Latest Changes to MOT tests
An MOT test (Ministry of Transport test) is an annual test of vehicle protection, roadworthiness, and emissions. MOT tests are a legal necessity for the bulk of cars aged three years and over. Approximately every feature of your vehicle is examined under the MOT test.
- Bodywork – the arrangement of the vehicle and body is inspected for any corrosion or breakage. There shouldn’t be any fine edges, as this could be a threat to other road users if there are your vehicle could end in losing its MOT.
- Brakes – Normally tested on a roller brake checker to check the vehicle’s braking performance. Verify that the footbrake and handbrake function accurately.
- Doors – All doors must open and close perfectly and guarantee the latch is safe when the doors are closed. The front doors should be able to be opened from both the inside and outside of the vehicle.
- Emissions – Your car must satisfy the legal conditions for emissions to assure it exceeds its MOT. If your car is a diesel and has a diesel particulate filter (DPF) that has been meddled with your MOT will not pass.
- Fuel System – All noticeable pieces such as the fuel cap, hoses, and pipes need to be protected and free from exposures.
- Horn – The examination includes the propriety of the horn as well as its performance and efficacy.
- Lights – Headlamps, registration plate bulbs, reversing lights, indicators, and parking lights are inspected to make sure they are completely working, in excellent shape and securely met.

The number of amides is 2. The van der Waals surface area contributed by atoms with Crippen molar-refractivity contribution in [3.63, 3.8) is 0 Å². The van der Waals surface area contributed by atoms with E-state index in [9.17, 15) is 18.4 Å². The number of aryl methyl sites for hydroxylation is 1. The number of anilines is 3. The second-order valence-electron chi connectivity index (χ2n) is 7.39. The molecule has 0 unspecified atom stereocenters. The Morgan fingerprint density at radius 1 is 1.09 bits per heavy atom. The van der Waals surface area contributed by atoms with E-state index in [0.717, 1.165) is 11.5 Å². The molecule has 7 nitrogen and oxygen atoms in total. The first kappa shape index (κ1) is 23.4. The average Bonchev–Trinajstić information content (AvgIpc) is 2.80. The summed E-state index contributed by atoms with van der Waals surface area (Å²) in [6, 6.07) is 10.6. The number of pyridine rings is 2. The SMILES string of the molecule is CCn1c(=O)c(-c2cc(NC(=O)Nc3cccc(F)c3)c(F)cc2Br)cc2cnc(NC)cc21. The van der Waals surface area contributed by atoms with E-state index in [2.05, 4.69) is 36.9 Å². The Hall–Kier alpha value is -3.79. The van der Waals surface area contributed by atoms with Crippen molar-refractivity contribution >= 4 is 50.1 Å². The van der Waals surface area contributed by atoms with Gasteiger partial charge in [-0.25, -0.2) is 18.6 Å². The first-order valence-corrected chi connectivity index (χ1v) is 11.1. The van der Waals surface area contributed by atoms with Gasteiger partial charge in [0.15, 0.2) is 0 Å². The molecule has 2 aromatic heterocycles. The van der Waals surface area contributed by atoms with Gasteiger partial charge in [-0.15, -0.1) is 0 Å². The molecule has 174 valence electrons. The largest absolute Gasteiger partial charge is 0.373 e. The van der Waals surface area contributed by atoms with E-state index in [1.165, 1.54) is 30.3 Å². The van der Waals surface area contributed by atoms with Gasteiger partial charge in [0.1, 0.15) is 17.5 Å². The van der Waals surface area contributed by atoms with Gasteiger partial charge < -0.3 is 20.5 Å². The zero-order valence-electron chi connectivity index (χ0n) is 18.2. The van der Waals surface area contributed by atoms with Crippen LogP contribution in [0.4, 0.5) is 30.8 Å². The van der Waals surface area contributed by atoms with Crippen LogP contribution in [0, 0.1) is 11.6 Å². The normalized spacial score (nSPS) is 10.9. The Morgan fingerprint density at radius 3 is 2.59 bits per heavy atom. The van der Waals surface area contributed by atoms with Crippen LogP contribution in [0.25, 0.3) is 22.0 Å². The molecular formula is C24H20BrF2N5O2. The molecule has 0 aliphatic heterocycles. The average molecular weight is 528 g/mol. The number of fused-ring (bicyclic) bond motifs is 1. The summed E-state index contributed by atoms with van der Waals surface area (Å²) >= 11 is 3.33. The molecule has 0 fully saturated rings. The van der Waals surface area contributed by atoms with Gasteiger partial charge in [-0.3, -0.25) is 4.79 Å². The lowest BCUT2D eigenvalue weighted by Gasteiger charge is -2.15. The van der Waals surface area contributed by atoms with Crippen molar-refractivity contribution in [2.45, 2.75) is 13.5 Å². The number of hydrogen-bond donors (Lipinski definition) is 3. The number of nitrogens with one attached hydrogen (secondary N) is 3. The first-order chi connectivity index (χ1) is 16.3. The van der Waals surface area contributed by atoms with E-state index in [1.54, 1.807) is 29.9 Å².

- Mirrors – Reviewed for form and shape, and if they are securely attached, they should be placed to be clearly apparent from the driver’s position.
- Registration Plate – Condition, fitting, legibility, and format and spacing of the letters are all examined. All words and numbers should quickly be read from 20 meters away.
- Seatbelts – Every seatbelt is reviewed for the position they are in as well as suitable control and that they snap into place securely.
- Seats – Check to understand that the front seats are secured and do not move when they are not supposed to
- Steering and Suspension – The steering and suspension is checked to make sure it is in excellent condition
- Wheels and Tyres – Checked for several potential issues, such as condition, fitting, size, and tread depth.
- Windscreen – The highest amount of damage permitted is 10mm in the driver’s line of sight or 40mm in any other range swept by the windscreen wipers of the vehicle.
- VIN (Vehicle Identification Number) – The VIN needs to be present on the vehicle. The position of the VIN varies depending on the maker.
- Under the bonnet – Unlock the bonnet and make sure the engine oil and brake fluid are on the top. The test checks for any possible leakages as this can be an environmental hazard.